New Delhi: As India battles the most threatening second wave, doctors and experts are now claiming that the new variants of the coronavirus have been more aggressive in pregnant women, with a sharp rise in postpartum death. Recently, a video of late Dr Dimple Arora Chawla, a dentist, who was seven months pregnant with her second child and lost her life due to the virus also highlighted the plight of pregnant COVID-19 patients. Dr Chawla tested positive for coronavirus in April. Two weeks later, the 34-year-old lost her unborn baby. The next day, the doctor too lost her life due to the virus. She is survived by her three-year-old son and her husband. Days before her death, she had put out a video message to her family and friends, urging them not to take the deadly virus lightly.
World Health Organisation’s COVID guidelines also says that pregnant women or recently pregnant women who are older, overweight, and have pre-existing medical conditions such as hypertension and diabetes seem to have an increased risk of developing severe COVID-19. A recent study by the Oxford university also said pregnant women infected with COVID-19 and their newborn children face higher risks of complications than was previously known.
NDTV speaks to gynecologists, obstetrician and a nutritionist to know more about the risks associated for pregnant women in COVID-19 times:
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Dr Manjiri Mehta, Gynecologist & Obstetrician, Fortis Hiranandani Hospital, says,
Effect of COVID-19 is seen more in expecting mothers and due to changes in their bodies and immune systems, COVID-19 can lead to more complications in the pregnancy. We are also seeing that more COVID-19 positive pregnant women are needing hospitalisation.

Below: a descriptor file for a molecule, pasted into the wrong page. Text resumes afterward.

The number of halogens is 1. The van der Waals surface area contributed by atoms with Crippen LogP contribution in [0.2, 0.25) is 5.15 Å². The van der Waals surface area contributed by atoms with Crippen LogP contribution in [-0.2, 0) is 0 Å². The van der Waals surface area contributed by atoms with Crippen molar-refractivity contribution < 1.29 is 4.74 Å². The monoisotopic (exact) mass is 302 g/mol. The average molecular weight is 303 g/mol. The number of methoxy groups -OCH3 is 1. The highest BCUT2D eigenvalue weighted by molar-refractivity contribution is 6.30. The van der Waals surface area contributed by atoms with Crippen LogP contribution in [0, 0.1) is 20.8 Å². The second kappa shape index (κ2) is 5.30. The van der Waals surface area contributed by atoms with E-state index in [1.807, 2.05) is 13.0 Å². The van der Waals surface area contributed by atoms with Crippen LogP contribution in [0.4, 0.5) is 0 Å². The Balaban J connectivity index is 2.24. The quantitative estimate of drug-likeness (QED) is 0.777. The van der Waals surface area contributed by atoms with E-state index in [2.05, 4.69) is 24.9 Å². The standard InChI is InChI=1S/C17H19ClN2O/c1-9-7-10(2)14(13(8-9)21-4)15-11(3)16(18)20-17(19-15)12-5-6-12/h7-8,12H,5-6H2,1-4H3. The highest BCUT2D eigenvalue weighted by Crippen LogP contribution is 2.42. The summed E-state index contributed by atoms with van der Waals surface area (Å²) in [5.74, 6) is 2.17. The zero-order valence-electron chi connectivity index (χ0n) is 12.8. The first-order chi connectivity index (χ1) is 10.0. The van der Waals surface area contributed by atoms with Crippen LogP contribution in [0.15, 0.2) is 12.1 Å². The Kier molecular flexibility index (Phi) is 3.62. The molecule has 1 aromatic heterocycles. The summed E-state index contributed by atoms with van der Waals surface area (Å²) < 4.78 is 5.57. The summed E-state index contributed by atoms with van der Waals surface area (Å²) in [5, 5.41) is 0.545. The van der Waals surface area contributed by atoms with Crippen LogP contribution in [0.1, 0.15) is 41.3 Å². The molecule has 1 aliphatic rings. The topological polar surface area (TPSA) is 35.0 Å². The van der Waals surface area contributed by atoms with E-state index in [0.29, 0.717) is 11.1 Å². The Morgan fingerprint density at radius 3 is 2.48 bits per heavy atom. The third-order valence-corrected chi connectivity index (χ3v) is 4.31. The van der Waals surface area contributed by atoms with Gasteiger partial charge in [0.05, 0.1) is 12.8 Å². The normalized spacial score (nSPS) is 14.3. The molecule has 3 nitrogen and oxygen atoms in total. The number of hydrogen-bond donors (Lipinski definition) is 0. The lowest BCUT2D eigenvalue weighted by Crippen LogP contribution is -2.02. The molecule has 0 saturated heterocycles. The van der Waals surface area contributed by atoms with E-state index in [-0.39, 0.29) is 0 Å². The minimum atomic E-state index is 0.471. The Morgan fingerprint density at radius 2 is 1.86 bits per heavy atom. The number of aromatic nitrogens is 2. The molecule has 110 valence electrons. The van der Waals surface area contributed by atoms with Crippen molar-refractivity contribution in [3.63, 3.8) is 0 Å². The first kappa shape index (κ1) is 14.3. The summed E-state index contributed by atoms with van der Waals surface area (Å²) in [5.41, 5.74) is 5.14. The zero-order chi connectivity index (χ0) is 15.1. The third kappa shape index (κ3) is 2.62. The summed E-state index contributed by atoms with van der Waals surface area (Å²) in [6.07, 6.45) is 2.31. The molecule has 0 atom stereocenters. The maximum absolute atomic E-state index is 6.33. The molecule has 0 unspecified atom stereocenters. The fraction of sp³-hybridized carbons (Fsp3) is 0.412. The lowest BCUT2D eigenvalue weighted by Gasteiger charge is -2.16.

Dr Surabhi Siddhartha, Gynecologist & Obstetrician reiterating the same fact added,
Pregnant women especially those who have comorbodities are now at higher risk.
Highlighting that the complications in pregnant women are more in the second wave of COVID-19, Dr Anmol Pawar, Gynecologist & Obstetrician and COVID-19 Nodal Officer, Nowrosjee Wadia Maternity Hospital in Mumbai added,
This time the complications like abortions, pre-mature deliveries, excess bleeding have increased in pregnant women who are COVID-19 positive. Also, there has been a rise in such cases as compared to past COVID wave. We are also seeing complications in new-born babies more because of complicated deliveries. Lastly, previously we have never heard cases of death of pregnant women due to COVID, sadly that has also changed this time and it is on a rise.
How Can Pregnant Women Protect Themselves Against COVID-19?
WHO guidelines say that pregnant women should take the same precautions to avoid COVID-19 infection as other people. It says, pregnant women can help protect themselves by:
• Washing hands frequently with an alcohol-based hand rub or soap and water
• Keeping space between yourself and others and avoiding crowded spaces.
• Wearing a non-medical, fabric mask where it is not possible to keep sufficient physical distance between yourself and others
• Avoid touching your eyes, nose and mouth
• PractiSing respiratory hygiene. This means covering your mouth and nose with your bent elbow or tissue when you cough or sneeze. Then dispose of the used tissue immediately
• If you have fever, cough or difficulty breathing, seek medical care early. Call before going to a health facility, and follow the directions of your local health authority
NDTV – Dettol Banega Swasth India campaign is an extension of the five-year-old Banega Swachh India initiative helmed by Campaign Ambassador Amitabh Bachchan. It aims to spread awareness about critical health issues facing the country. In wake of the current COVID-19 pandemic, the need for WASH (Water, Sanitation and Hygiene) is reaffirmed as handwashing is one of the ways to prevent Coronavirus infection and other diseases. The campaign highlights the importance of nutrition and healthcare for women and children to prevent maternal and child mortality, fight malnutrition, stunting, wasting, anaemia and disease prevention through vaccines. Importance of programmes like Public Distribution System (PDS), Mid-day Meal Scheme, POSHAN Abhiyan and the role of Aganwadis and ASHA workers are also covered. Only a Swachh or clean India where toilets are used and open defecation free (ODF) status achieved as part of the Swachh Bharat Abhiyan launched by Prime Minister Narendra Modi in 2014, can eradicate diseases like diahorrea and become a Swasth or healthy India. The campaign will continue to cover issues like air pollution, waste management, plastic ban, manual scavenging and sanitation workers and menstrual hygiene.